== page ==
Christopher Thompson's Closing the Deal: Avoid these 3 things your customers can't standBy CHRISTOPHER THOMPSON
July 20. 2018 2:32PM
Over the course of my 20-year career in sales and business, I've had the opportunity to interact with a lot of different types of customers.
These interactions involved customers from across industries of all types and companies of all sizes. From nonprofits to the Fortune 500, I consider myself fortunate to have been exposed to such a wide range of companies and people.
During the interactions I've had with customers over the years, I've learned a lot. And I've learned a lot because most of the time, customers will be very candid and transparent with their feedback. When someone is doing business with you, they typically aren't shy about voicing concerns or calling you out if something isn't going as expected.
We've all heard the saying that, "Customers are always right!" While this is a good mentality for all customer-facing employees to adopt and buy into, the reality is: They aren't always right, but in most situations, you absolutely have to make sure they feel that way.
I've compiled a list of the most common complaints I've heard customers make. Some of these concerns are bigger and more impactful than others, but if your customers are facing any of these issues and have these concerns, it's time for you and your company to rethink your strategy and make some major adjustments.
How many times have you heard a sales rep mention some sort of timeline or deadline for a discount to be valid? I see this a lot, and it can be painful. Salespeople will offer a discount and say that it's only valid if the purchase is made before a specific date. Or how about the sales rep who says they will go to their manager and see if they can get a bigger discount. Customers hate this. Nobody wants to go back and forth on price and play games. Be transparent with your pricing and give honest pricing up front on every deal. It doesn't mean you can't negotiate price, but do your best to avoid the gimmicks that do nothing but annoy your customers.
Revolving rep assignments
Experiencing a constant turn over of salespeople is one of the most common concerns I hear expressed by customers. If every few months, a rep leaves or moves on to a new assignment, it can be very annoying to your customers. It forces the customer to restart a relationship and in many cases, it helps the new rep learn about their business and processes.
It's not fun for anyone involved, but it definitely happens. There's no miracle solution to this issue, but one thing you can do is assign only your most tenured and stable reps to your most important accounts. This will reduce the chance that your customers will experience the revolving rep issue and likely provide a stable foundation to build on.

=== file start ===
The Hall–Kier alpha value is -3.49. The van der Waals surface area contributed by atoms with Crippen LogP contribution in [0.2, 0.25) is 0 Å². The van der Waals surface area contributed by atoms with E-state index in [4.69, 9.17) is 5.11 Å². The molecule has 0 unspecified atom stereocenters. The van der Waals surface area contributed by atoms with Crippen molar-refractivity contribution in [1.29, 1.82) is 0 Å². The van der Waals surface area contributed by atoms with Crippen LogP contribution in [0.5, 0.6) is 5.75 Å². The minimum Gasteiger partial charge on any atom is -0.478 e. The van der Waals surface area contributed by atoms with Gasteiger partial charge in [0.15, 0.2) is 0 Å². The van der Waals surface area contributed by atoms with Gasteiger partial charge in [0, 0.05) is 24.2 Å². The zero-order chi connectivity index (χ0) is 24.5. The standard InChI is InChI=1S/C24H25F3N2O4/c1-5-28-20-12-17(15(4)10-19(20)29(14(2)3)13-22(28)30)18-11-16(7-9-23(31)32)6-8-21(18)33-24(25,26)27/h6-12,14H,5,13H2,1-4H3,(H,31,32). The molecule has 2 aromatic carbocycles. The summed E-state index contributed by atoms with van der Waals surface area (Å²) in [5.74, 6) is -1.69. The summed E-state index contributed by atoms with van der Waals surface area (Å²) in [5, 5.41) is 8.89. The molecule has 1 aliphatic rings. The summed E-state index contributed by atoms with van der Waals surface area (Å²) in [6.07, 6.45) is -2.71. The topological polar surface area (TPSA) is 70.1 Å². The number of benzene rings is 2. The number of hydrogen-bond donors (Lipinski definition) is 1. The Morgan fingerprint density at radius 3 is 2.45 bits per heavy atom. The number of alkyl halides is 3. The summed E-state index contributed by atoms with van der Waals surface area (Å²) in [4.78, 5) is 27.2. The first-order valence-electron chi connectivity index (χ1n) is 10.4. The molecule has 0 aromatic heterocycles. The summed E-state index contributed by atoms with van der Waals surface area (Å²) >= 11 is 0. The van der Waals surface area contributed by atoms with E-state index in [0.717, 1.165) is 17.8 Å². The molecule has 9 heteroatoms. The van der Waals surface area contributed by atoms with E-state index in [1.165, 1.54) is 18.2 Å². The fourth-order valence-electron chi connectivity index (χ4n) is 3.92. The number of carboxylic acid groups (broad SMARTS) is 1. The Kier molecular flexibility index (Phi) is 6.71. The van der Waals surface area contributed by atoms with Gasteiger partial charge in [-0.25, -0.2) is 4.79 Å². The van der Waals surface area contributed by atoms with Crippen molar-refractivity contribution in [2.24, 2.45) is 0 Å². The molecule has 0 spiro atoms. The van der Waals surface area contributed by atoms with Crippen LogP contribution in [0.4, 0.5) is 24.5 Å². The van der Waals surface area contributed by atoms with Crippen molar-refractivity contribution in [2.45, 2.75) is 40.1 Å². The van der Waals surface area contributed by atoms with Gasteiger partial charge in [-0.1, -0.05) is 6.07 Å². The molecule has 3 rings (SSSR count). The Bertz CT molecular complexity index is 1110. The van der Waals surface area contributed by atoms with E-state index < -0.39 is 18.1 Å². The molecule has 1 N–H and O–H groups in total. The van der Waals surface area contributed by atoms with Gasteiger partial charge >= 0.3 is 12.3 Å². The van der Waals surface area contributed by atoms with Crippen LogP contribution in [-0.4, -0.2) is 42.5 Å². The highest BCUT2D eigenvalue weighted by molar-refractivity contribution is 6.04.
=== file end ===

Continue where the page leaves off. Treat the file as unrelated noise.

Not knowing their business or them
When you have long-term, strategic customers that you work with, you learn a lot about them. A lot of what you learn is acquired over the course of time as you build the partnership, but there is a lot you can learn about a client that may not be something that is discussed on a regular basis.
For example, you should know basic things about their company, like locations, competitors, recent news, executives, key initiatives and challenges their industry is facing. Most importantly, you should know as much as possible about the individuals you interact with on a regular basis. Make it a point to get to know the key players and decision makers.
Challenge yourself and your sales team to understand key aspects of their role and responsibilities. Don't forget the personal things that help strengthen the connection you have with your customers. Where do they live? What are their passions and hobbies? What do you know about their family and life outside of work?
All of these small details matter, but nothing is worse than working with a client for an extended period of time and not understanding the fundamentals of them as individuals and the business you are working with.
Christopher Thompson (email@example.com) is the vice president of business development at Talient Action Group in Manchester and writes Closing the Deal weekly for the Sunday News.